The top priority of Congressional Democrats is H.R. 1, an 800-page bill filled with partisan policies to rig the system in favor of the Left. Along with politicizing the FEC, chilling free speech, and unconstitutionally invalidating state election laws, H.R. 1, the “For the People Act,” also provides taxpayer-funding for political candidates.

This provision of the bill would create numerous opportunities for corruption and would force taxpayers to fund campaigns that they disagree with.  

Additionally, at a time when millions are out of work and the federal government has spent trillions of dollars more than it has, it is irresponsible at best to put taxpayer money towards political campaigns.

The legislation implements a 600% match for certain political contributions to congressional and presidential candidates, forcing taxpayers to subsidize political campaigns. In addition to being a poor use of taxpayer money, this attempt to end political corruption actually creates greater opportunity for corruption.   

The idea behind taxpayer-funded campaigns is that they would reduce corruption. If candidates don’t depend on special interests for funds, they would not be vulnerable to pressure from those special interests once in office.

In reality, taxpayer-funded campaign measures open the door to new kinds of corruption while existing means of corruption still stand. Institute for Free Speech analyses of longstanding tax-financing programs in Arizona, Maine, and Connecticut found that these schemes “fail to reduce special interest influence, fail to reduce the dominance of businessmen and lawyers in politics, fail to increase the number of women elected to legislatures, fail to change legislative voting behavior, fail to make elections more competitive, and fail to increase voter turnout.” 

Provisions like this have been abused in the past. For instance:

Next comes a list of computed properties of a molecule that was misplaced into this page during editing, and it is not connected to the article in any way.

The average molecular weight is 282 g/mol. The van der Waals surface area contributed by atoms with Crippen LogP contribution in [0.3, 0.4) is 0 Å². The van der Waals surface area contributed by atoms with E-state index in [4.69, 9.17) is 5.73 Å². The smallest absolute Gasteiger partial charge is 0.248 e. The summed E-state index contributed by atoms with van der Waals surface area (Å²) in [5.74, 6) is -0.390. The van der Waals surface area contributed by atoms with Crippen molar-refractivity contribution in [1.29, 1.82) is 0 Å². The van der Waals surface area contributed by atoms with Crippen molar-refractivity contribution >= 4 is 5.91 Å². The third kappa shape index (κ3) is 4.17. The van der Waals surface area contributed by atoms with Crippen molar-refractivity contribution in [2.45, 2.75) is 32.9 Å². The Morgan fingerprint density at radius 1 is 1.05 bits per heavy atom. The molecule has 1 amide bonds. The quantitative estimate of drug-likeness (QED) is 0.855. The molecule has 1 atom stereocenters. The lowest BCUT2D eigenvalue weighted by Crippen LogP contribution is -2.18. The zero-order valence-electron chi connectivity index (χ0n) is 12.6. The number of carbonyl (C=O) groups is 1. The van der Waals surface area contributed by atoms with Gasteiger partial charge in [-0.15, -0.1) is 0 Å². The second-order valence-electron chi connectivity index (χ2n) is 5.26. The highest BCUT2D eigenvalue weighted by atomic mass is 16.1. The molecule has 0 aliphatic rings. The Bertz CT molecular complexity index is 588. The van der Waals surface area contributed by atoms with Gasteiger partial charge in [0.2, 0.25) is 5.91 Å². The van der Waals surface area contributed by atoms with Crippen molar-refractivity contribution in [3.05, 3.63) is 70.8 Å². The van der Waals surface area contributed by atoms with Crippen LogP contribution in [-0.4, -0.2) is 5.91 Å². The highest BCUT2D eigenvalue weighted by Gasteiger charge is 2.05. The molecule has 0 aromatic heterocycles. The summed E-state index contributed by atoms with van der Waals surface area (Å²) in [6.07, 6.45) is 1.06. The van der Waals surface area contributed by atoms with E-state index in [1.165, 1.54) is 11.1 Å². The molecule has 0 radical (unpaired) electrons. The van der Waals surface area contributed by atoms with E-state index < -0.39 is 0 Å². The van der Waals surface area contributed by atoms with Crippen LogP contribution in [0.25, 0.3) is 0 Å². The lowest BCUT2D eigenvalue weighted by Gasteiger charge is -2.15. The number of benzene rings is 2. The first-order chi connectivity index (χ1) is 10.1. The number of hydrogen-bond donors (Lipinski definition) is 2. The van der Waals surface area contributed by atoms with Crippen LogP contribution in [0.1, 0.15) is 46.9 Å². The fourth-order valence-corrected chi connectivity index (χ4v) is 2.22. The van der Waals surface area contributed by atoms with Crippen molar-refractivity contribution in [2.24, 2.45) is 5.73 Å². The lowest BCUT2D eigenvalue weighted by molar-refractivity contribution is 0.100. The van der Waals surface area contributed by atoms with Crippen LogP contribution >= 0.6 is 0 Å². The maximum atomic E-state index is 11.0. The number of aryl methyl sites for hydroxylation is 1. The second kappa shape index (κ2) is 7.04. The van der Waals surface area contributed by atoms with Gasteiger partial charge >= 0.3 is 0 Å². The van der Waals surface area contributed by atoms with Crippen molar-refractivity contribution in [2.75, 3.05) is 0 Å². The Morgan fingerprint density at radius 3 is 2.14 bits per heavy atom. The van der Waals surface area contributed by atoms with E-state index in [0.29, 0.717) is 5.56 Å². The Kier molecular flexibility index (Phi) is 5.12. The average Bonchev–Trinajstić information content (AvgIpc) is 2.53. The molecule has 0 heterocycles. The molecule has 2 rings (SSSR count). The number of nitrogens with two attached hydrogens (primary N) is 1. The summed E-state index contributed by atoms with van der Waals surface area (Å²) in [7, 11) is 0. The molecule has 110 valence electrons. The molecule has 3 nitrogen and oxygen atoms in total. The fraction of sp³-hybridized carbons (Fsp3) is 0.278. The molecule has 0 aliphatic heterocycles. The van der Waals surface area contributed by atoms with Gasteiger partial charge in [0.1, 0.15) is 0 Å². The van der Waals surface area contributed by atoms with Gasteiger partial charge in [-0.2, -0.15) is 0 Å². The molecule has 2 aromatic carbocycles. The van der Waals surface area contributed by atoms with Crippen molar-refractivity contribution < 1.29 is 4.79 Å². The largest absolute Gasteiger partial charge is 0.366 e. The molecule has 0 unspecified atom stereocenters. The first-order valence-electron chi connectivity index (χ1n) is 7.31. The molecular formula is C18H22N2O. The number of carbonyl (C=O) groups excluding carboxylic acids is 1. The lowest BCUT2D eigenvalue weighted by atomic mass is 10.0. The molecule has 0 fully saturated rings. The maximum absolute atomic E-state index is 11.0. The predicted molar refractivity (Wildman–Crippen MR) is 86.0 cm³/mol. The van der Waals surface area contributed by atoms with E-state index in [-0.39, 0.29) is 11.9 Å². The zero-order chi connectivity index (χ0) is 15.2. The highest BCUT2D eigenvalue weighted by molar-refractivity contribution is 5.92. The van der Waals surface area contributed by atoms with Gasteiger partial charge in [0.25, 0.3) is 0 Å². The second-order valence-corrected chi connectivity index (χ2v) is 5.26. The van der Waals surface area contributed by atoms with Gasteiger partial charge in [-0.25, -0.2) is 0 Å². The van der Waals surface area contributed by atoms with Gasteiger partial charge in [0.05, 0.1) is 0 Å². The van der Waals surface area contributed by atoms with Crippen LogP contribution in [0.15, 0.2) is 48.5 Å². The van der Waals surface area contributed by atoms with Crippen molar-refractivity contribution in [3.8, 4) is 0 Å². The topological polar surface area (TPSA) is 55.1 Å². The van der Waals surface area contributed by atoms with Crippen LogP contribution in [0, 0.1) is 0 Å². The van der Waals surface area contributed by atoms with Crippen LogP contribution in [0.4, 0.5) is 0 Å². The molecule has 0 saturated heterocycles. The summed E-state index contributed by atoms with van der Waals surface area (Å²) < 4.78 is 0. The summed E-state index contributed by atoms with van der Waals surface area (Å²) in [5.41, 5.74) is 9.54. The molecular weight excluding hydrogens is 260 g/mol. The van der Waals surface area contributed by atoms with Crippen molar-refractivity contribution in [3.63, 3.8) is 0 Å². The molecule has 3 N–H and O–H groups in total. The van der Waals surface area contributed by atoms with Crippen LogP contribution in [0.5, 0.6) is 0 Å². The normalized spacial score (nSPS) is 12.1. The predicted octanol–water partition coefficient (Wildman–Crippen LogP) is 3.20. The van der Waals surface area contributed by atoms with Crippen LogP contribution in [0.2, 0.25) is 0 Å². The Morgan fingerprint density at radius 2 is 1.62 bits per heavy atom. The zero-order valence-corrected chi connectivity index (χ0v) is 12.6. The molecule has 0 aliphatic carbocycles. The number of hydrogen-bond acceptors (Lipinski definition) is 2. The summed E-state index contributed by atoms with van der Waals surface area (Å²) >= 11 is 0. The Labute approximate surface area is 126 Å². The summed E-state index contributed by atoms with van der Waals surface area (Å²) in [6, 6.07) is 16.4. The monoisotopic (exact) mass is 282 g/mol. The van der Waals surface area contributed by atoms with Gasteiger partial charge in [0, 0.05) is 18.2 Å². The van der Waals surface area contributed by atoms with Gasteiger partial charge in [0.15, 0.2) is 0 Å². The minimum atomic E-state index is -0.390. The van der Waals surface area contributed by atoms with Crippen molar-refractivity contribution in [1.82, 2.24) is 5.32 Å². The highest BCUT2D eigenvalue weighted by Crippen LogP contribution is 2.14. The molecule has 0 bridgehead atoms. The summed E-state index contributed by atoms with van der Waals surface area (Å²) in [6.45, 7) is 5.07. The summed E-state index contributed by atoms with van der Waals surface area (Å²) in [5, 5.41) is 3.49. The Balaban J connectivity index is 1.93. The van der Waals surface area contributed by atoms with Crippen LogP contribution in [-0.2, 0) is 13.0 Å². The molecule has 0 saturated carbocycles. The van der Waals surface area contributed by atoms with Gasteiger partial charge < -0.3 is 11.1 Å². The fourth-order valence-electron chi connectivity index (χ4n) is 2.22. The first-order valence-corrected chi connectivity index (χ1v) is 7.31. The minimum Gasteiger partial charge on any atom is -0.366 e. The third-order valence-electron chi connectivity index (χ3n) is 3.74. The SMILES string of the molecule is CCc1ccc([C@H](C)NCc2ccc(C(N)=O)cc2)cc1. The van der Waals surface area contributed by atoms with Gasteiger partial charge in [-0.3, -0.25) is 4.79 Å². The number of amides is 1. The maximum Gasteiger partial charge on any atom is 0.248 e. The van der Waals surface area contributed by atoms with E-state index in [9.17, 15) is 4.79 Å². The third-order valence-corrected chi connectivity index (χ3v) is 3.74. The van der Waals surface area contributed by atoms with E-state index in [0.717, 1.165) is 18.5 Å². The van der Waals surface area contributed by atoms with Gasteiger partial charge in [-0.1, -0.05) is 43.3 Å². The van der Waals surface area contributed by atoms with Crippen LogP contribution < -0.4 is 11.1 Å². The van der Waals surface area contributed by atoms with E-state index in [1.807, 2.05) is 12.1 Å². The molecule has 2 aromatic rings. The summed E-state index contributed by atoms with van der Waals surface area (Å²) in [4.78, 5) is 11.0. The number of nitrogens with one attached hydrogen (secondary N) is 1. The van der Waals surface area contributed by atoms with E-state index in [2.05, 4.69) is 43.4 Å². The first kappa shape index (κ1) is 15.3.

• An Arizona Congressional candidate took over $100,000 in public match funds and spent it on nightclubs, vehicle rentals, and restaurants. Instead of returning the entirety of the funds he stole, he only had to return $15,000.
  • In New York City, former city council member Sheldon Leffler was convicted of attempting to break up a $10,000 donation to take advantage of NYC’s public matching program. Similarly, a city council candidate was convicted of spending $17,223 in public matching funds for personal expenses like groceries, restaurants, and gas.
  • Again, in New York City, “one candidate was convicted of accepting bribes, extorting money, and other questionable behavior that netted him approximately $200,000 in “illegal rent, expenses and payoffs” – including extorting a Bronx boiler company executive who collected a $283,000 Yankee Stadium contract with his assistance,” as the Institute for Free Speech details.   


This policy will not prevent corruption from happening. This is particularly true because the bill allows politicians fairly broad discretion in how they spend the funds they receive. Simply, the funds must be spent “in connection with the candidate’s campaign for such office.” Instead of preventing corruption, it will just force taxpayers to pay for it this time.

This leads into a point that Thomas Jefferson once made: “To compel a man to furnish funds for the propagation of ideas he disbelieves and abhors is sinful and tyrannical.” In this way, it could be described as compelled speech. Especially because it will almost certainly propagate one political party (the Democratic party) over the other upon implementation.  

Taxpayers should not be forced to fund campaigns they find disagreeable. In fact, they shouldn’t be forced to fund campaigns they agree with. Americans’ ability to choose to or refuse to participate in politics has always been a foundational principle in the United States.  

Finally, the CBO has estimated that, in the next 10 years, tax-financed campaigns will cost taxpayers $2 billion.

Bloomberg noted that each eligible congressional candidate would qualify for nearly $5 million each in federal matching funds under this law. For reference, Rep. Alexandria Ocasio-Cortez, whose race was the second most expensive House race in the country, raised $17.3 million for her 2020 race. Under H.R. 1, she’d be eligible to receive 29 percent of what she had raised in additional funds.

Overall this measure is an incredibly irresponsible use of money during a time when millions of Americans are unemployed and we are almost $28 trillion in debt.

Tax-financed campaigns are an ineffective “solution” to a much deeper problem in the United States. The only real way to root out corruption is to remove the incentive for corruption: in other words, to limit the immense power the government has over the economy and the American people.